Reams have been written about how women are empaths, nurturers, collaborators, and catchers of all slack, random tasks and flotsam that falls well out of our scope – in the workplace and at home. We’ve been told it’s how we’re wired – and that’s why we have to work consciously to Lean In.
Yet more reams have been scribed about how multi-tasking doesn’t work, how switching roles to pick up the overflow left by resourcing gaps or lack of a willing set of hands at home leaves us burnt out, stressed, resentful and at worst, suffering from serious mental or physical illnesses.
But a funny thing happens when you finally start to actively protect your time.
Others sometimes find it difficult to come to terms with your new approach. And interestingly, it’s often other women who pick up on it first.
We hear a lot about the “girl tribe”, “girlbosses” and how when the tide lifts, all ships (also shes) lift too. We tout the works of Ariana Huffington and Sheryl Sandburg.
But watch what happens when you say “If I pick that extra task up, it’s going to impact the rest of my workload and something which is a higher priority will need to go. So I’m going to be saying no to that one.”
That’s right, I’m going to say no.
Despite a constant push for progressive attitudes, and a strong movement towards consciousness that women do more around the house and are still paid less than men for performing the same roles, the dynamic in the workplace is often such that when one woman acts purposefully to boundary her time others get a little, well irate. It’s a case of “I am pulling extra weight, picking up extra tasks outside my scope, how is this fair?”
And that is completely understandable. If you were on the receiving end of this statement, you might feel that because another woman has found the courage to protect her time, you’re not only left trying to power through your own list – you now have to work out how to reshuffle your expectations around asking for help from someone you used to be able to rely on to help carry the load.
This points to a bigger problem – the need for a collective reset around the value of our time, as women. Both in the home and in the workplace. We need to pull together ladies.
So before acting on operation Mind Your Time, I am going to recommend a practice which was suggested to me through Growth Coaching: prepare the ground, so your responses don’t come as a shock.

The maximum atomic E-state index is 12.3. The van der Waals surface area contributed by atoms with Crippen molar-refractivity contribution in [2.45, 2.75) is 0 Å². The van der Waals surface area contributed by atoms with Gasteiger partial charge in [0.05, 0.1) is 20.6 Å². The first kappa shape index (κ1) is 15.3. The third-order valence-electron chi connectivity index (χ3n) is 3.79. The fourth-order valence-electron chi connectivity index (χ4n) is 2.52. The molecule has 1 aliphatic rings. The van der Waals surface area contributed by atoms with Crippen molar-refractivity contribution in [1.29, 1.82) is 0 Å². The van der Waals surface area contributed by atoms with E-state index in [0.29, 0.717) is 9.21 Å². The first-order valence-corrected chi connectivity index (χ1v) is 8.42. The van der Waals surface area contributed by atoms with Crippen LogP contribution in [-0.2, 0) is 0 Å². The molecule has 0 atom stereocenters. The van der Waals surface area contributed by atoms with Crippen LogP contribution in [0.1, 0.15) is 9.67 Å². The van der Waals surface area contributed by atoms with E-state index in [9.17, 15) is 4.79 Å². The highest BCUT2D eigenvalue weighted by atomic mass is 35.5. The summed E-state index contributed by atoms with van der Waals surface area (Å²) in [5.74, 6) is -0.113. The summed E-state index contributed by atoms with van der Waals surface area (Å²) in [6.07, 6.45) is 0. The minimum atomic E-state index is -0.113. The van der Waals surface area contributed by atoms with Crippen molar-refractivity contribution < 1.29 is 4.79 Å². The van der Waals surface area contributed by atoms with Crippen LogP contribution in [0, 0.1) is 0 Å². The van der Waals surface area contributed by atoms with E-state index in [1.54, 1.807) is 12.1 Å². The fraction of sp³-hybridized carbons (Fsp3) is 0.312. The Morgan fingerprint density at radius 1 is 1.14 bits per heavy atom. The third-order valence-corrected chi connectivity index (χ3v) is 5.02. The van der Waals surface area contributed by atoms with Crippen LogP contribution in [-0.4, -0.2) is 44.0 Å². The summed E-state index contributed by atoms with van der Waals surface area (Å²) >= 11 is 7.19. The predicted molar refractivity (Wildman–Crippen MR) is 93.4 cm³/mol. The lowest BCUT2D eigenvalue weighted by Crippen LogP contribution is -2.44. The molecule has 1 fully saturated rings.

This means, taking some time to talk to your girl-tribe – in the workplace and in your personal sphere. Explain to them what you’re doing, and why. And that as women it’s even more important to set boundaries. Strong, well maintained fences. But perhaps picket-style – allowing you to occasionally edge into the margins of doing a touch extra. Because let’s face it if you’re a good-hearted person you’ll always help a little more than required. From here on in you’ll just be selecting your “extra” a little more mindfully.
As you begin implementing this in your career and at home, here are some phrases to consider:
I am working hard to protect my time, to ensure the best outcomes for this business.
I respect this role too much to allow too much scope creep to impact my effectiveness.
I am happy to dive in when you’re in a bind, but we need to resource this area properly so we can grow as a business and be scalable.
This mindset shift can also help with protecting your home life – in this crazy world, extra hours are the norm rather than the exception. So when after-hours starts to almost feel like part of your regular hours, try this:
I am working hard to protect my time, to show my family that they really are my number one priority by my actions, and mindfully making and planning time with them.
Tough to argue with that one, and a workplace that doesn’t respect that is maybe not somewhere you want to be long term.
And when it comes to your life, and your real priorities, it’s always worth remembering.
“You are what you do, not what you say you’ll do – Karl Yung.”
Now I’d love to hear from you, what are some phrases you use to protect your time?